January 10, 2008 in Business

Pitching battle

Associated Press The Spokesman-Review
 
File Associated Press photo

This file image released by DreamWorks LLC and Paramount shows a scene from the film “Transformers,” based on a popular cartoon and toy craze of the 1980s. The movie, rated PG-13, was advertised during a TV show for children as young as 2.
(Full-size photo)

PROVIDENCE, R.I. – The Federal Trade Commission is urging the Motion Picture Association of America to reconsider guidelines that allow some PG-13 movies to be marketed to young children, following a complaint by an advocacy group that the blockbuster film “Transformers” was inappropriately advertised to children as young as 2.

It also is urging toy manufacturers, fast-food chains and retailers to review how they sell movie-based toys to young children.

In a complaint last summer, the Campaign for a Commercial-Free Childhood said the “Transformers” movie was advertised during the shows “Fairly Odd Parents” and “Jimmy Neutron,” both rated by the television industry as TV-Y, or for all children, including those as young as 2. The movie, based on Hasbro Inc.’s line of “robots in disguise” toys, is rated PG-13 for intense sequences of sci-fi action violence, brief sexual humor and language.

In a letter sent this week to the Boston-based advocacy group, FTC Associate Director Mary K. Engle said the MPAA doesn’t have specific guidelines on where PG-13 movies can and can’t be advertised; instead it considers each movie on a case-by-case basis.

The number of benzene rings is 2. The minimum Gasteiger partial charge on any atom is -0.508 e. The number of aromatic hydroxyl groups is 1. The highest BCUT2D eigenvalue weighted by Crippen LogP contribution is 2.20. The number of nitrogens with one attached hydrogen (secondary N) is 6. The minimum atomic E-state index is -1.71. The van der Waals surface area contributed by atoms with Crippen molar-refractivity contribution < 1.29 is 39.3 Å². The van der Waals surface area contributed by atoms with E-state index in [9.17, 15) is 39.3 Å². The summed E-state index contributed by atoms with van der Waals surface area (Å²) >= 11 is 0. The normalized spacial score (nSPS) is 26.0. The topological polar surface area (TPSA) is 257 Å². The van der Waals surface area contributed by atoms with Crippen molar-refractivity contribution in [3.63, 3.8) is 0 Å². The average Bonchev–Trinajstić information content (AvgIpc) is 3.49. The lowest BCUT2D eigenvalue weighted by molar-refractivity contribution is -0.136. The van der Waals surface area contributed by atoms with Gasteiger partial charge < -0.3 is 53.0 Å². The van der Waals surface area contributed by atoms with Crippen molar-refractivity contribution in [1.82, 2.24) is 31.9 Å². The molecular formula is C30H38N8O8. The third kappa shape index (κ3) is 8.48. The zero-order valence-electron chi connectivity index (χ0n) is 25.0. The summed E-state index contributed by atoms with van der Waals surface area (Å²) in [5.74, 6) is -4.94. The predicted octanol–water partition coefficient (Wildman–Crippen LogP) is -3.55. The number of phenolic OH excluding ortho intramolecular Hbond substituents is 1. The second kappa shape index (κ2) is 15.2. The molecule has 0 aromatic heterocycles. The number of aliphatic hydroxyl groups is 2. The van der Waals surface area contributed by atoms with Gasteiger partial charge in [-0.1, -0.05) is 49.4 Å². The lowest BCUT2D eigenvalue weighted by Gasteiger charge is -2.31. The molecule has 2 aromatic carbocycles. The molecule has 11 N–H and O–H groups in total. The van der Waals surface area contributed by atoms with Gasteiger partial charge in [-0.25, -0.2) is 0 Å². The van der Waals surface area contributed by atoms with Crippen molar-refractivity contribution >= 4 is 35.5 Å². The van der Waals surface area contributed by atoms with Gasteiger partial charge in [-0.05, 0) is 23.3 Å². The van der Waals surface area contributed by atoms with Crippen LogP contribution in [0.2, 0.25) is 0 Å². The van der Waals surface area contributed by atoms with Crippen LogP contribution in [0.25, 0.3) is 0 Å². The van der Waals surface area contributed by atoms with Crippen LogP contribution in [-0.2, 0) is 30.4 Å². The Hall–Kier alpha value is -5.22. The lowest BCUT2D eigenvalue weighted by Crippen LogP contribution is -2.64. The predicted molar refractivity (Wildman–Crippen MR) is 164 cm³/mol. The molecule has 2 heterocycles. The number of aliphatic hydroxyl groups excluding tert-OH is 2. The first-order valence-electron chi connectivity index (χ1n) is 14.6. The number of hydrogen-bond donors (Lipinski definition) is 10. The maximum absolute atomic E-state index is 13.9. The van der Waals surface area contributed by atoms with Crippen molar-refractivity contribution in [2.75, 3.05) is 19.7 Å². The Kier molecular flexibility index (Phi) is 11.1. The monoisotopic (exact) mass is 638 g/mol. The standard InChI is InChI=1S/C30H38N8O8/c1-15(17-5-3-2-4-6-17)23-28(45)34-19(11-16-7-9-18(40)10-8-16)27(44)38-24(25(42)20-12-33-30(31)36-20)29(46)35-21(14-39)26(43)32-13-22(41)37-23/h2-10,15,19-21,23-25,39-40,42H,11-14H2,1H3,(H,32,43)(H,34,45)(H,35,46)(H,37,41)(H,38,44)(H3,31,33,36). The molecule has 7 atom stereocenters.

“A more explicit policy, incorporating objective criteria, would provide better guidance to industry members and ensure that PG-13 movies are not marketed in a manner inconsistent with the rating,” she wrote.

While the FTC suggests industry groups review their policies, it did not force them to take any action, a decision the Campaign for a Commercial-Free Childhood called “disheartening.”

The MPAA oversees movie ratings and is the industry’s primary advocacy group. A PG-13 rating is a caution to parents that a film might not be suitable for a child under age 13 because of violence, nudity or other elements.

The letter suggests the MPAA could follow the lead of the video game industry, which takes into account the age of the TV audience when advertising games for more mature children.

Seth Oster, MPAA’s executive vice president, said the association’s existing rules were stricter than those in the video game industry because each piece of advertising was evaluated separately. If there is cause for concern, the MPAA will restrict where or when the ad can be shown – something that’s done frequently, he said.

The MPAA has voluntarily barred advertising R-rated movies to children, but it treats PG-13 movies differently because the rating is a suggestion, unlike an R-rating that prohibits viewers under 17 without adult supervision.


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